Not “Slacktivism”

There’s a pervasive attitude amongst those who aren’t familiar with disability activism that writing a blog is not real activism. That somehow being restricted in my ability to attend events in meatspace renders my online contributions unimportant and useless.

A real activist, or just a blogger?

I can see how someone who isn’t involved might think that blogging is just self-indulgent whining. Let me state, then, in no uncertain terms, what exactly it is that I contribute.

Activism blogging is not just self-expression exposed to an audience. It’s a valid commentary on events much in the way journalists may write opinion pieces. We are writing the commentary on the stories that would not get attention from the mainstream media. We are discussing the topics relevant to our lives in a way that nobody else will. We are documenting the history of our people and contributing to the community we inhabit, so that our children may inherit the tools we have built and build upon them.

We are, in essence, growing a culture.

Direct activism is important. Taking on unfair laws, protesting, being visible and engaged in the political process; these are vital to securing the full range of human rights for our community. No less vital, though, is the hard work of thinking. The way ideas spread through an online community (though frequently mocked by people who object to the existence of tumblr) is an important aspect of the growth of our culture. Social media and blogging allow us to crowd source the energy required to develop theories and language to describe our experiences.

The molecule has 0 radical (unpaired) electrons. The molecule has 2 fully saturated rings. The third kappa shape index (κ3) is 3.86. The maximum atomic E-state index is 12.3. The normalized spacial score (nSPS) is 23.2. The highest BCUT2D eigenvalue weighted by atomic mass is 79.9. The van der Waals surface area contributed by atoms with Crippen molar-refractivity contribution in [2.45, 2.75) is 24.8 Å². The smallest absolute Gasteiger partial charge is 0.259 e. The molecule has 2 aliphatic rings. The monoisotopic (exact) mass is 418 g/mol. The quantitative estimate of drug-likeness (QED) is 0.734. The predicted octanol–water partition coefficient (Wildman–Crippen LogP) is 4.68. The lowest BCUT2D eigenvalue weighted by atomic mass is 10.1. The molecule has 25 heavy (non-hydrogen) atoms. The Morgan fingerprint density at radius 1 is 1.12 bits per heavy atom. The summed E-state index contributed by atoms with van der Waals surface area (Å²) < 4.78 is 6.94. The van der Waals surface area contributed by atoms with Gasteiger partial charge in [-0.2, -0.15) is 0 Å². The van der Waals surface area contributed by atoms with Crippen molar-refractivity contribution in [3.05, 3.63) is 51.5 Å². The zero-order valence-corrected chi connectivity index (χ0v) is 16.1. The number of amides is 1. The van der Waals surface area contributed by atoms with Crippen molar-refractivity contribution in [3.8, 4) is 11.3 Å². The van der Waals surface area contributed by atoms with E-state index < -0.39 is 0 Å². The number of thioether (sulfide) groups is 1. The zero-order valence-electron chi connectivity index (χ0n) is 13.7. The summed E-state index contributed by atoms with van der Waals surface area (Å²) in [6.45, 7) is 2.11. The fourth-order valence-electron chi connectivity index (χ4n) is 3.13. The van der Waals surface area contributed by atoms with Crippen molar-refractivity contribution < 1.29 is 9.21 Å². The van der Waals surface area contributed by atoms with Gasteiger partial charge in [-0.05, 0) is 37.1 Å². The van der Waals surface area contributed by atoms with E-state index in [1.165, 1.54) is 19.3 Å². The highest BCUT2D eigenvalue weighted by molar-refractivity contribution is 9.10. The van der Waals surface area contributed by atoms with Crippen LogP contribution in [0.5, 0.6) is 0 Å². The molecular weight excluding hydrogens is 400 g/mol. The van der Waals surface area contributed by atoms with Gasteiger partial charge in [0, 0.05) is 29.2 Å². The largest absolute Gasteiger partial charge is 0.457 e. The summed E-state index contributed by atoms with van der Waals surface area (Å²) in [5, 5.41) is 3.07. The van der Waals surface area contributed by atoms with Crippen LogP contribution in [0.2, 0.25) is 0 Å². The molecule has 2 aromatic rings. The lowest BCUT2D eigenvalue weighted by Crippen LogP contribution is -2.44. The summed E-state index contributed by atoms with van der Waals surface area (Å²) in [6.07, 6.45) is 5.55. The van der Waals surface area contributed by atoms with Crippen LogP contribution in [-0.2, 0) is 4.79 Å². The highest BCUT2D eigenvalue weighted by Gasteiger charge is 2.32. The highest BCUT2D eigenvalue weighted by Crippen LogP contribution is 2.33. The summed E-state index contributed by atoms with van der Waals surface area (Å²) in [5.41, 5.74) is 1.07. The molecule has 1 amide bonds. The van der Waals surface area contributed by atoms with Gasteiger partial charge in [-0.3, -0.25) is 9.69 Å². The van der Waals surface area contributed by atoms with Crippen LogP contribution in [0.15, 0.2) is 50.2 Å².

Take the many master posts on the topic of Autism Speaks as an example. One person (especially someone with a shortage of spoons) would have a very hard time writing a full critique of their practices. A full guide would take years of research and writing. By sharing our individual analyses we can take a shortcut, allowing informative posts to evolve as writers borrow a phrase here and a reference there. We are redrafting, refining our ideas and the language we use to communicate them. Eventually, this refinement will bring us to a set of concise and easily understood statements that can be used to quickly inform both new members of our own group, and our opponents. This is exactly the way any research community operates, for example scientific papers citing previous accepted papers.

So no, the act of blogging on activist topics is not fake or lazy activism, it’s a vital part of how we progress our cause. I’m proud to be a part of that.

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